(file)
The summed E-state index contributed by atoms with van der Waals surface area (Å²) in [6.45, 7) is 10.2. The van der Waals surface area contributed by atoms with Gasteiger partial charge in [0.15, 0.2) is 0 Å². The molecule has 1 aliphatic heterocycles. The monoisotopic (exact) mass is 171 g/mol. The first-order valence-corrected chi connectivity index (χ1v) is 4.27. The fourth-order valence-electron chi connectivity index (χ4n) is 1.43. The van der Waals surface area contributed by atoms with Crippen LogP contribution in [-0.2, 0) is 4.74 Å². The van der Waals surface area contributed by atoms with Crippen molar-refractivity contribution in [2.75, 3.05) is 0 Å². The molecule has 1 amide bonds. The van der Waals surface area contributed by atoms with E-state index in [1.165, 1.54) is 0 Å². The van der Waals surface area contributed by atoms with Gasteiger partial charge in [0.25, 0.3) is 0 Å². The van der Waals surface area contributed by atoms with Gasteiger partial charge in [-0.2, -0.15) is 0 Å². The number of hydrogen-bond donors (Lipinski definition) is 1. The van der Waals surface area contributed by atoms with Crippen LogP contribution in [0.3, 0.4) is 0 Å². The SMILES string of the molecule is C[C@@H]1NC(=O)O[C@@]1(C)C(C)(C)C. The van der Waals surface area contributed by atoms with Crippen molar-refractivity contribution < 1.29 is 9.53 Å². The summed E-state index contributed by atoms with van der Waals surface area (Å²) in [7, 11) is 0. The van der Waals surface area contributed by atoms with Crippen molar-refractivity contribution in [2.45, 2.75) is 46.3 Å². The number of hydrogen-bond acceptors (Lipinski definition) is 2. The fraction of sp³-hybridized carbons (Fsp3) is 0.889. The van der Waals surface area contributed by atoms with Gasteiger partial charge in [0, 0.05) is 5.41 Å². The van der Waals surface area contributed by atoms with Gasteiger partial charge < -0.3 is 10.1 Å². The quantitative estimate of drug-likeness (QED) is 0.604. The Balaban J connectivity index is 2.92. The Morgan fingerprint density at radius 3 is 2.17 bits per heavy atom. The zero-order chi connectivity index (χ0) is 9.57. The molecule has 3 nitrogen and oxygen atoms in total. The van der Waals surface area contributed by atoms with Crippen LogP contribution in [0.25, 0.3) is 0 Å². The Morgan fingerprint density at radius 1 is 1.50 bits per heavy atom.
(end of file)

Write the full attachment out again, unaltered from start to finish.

The summed E-state index contributed by atoms with van der Waals surface area (Å²) in [6.45, 7) is 10.2. The van der Waals surface area contributed by atoms with Gasteiger partial charge in [0.15, 0.2) is 0 Å². The molecule has 1 aliphatic heterocycles. The monoisotopic (exact) mass is 171 g/mol. The first-order valence-corrected chi connectivity index (χ1v) is 4.27. The fourth-order valence-electron chi connectivity index (χ4n) is 1.43. The van der Waals surface area contributed by atoms with Crippen LogP contribution in [-0.2, 0) is 4.74 Å². The van der Waals surface area contributed by atoms with Crippen molar-refractivity contribution in [2.75, 3.05) is 0 Å². The molecule has 1 amide bonds. The van der Waals surface area contributed by atoms with E-state index in [1.165, 1.54) is 0 Å². The van der Waals surface area contributed by atoms with Gasteiger partial charge in [0.25, 0.3) is 0 Å². The van der Waals surface area contributed by atoms with Gasteiger partial charge in [-0.2, -0.15) is 0 Å². The number of hydrogen-bond donors (Lipinski definition) is 1. The van der Waals surface area contributed by atoms with Crippen LogP contribution in [0.3, 0.4) is 0 Å². The SMILES string of the molecule is C[C@@H]1NC(=O)O[C@@]1(C)C(C)(C)C. The van der Waals surface area contributed by atoms with Crippen molar-refractivity contribution < 1.29 is 9.53 Å². The summed E-state index contributed by atoms with van der Waals surface area (Å²) in [7, 11) is 0. The van der Waals surface area contributed by atoms with Crippen molar-refractivity contribution in [2.45, 2.75) is 46.3 Å². The number of hydrogen-bond acceptors (Lipinski definition) is 2. The fraction of sp³-hybridized carbons (Fsp3) is 0.889. The van der Waals surface area contributed by atoms with Gasteiger partial charge in [0, 0.05) is 5.41 Å². The van der Waals surface area contributed by atoms with Gasteiger partial charge < -0.3 is 10.1 Å². The quantitative estimate of drug-likeness (QED) is 0.604. The Balaban J connectivity index is 2.92. The Morgan fingerprint density at radius 3 is 2.17 bits per heavy atom. The zero-order chi connectivity index (χ0) is 9.57. The molecule has 3 nitrogen and oxygen atoms in total. The van der Waals surface area contributed by atoms with Crippen LogP contribution in [0.25, 0.3) is 0 Å². The Morgan fingerprint density at radius 1 is 1.50 bits per heavy atom.